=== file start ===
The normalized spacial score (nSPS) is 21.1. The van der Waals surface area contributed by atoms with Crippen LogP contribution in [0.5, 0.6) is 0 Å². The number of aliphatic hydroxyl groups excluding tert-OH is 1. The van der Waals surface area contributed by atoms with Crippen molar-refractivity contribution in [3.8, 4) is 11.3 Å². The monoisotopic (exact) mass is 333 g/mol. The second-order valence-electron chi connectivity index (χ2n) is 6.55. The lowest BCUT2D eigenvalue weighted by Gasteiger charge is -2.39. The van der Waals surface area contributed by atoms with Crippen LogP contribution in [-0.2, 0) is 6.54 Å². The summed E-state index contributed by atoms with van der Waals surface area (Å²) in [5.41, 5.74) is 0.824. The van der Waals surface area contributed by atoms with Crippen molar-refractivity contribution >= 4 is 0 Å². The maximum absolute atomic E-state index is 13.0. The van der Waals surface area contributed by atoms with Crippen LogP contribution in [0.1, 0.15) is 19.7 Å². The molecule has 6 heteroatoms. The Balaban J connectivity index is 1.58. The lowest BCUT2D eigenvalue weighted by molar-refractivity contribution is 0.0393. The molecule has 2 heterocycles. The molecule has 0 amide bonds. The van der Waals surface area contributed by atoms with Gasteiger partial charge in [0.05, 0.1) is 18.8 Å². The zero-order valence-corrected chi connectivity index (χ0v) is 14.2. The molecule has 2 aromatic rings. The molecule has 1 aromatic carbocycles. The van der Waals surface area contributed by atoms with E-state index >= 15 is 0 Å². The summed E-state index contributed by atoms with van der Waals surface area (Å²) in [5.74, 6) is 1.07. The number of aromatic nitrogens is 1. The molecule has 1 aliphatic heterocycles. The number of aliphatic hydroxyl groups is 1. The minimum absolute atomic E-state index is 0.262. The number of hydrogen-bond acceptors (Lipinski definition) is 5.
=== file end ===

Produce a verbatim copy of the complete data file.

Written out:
The normalized spacial score (nSPS) is 21.1. The van der Waals surface area contributed by atoms with Crippen LogP contribution in [0.5, 0.6) is 0 Å². The number of aliphatic hydroxyl groups excluding tert-OH is 1. The van der Waals surface area contributed by atoms with Crippen molar-refractivity contribution in [3.8, 4) is 11.3 Å². The monoisotopic (exact) mass is 333 g/mol. The second-order valence-electron chi connectivity index (χ2n) is 6.55. The lowest BCUT2D eigenvalue weighted by Gasteiger charge is -2.39. The van der Waals surface area contributed by atoms with Crippen LogP contribution in [-0.2, 0) is 6.54 Å². The summed E-state index contributed by atoms with van der Waals surface area (Å²) in [5.41, 5.74) is 0.824. The van der Waals surface area contributed by atoms with Crippen molar-refractivity contribution >= 4 is 0 Å². The maximum absolute atomic E-state index is 13.0. The van der Waals surface area contributed by atoms with Crippen LogP contribution in [0.1, 0.15) is 19.7 Å². The molecule has 6 heteroatoms. The Balaban J connectivity index is 1.58. The lowest BCUT2D eigenvalue weighted by molar-refractivity contribution is 0.0393. The molecule has 2 heterocycles. The molecule has 0 amide bonds. The van der Waals surface area contributed by atoms with Gasteiger partial charge in [0.05, 0.1) is 18.8 Å². The zero-order valence-corrected chi connectivity index (χ0v) is 14.2. The molecule has 2 aromatic rings. The molecule has 1 aromatic carbocycles. The van der Waals surface area contributed by atoms with E-state index >= 15 is 0 Å². The summed E-state index contributed by atoms with van der Waals surface area (Å²) in [5.74, 6) is 1.07. The number of aromatic nitrogens is 1. The molecule has 1 aliphatic heterocycles. The number of aliphatic hydroxyl groups is 1. The minimum absolute atomic E-state index is 0.262. The number of hydrogen-bond acceptors (Lipinski definition) is 5.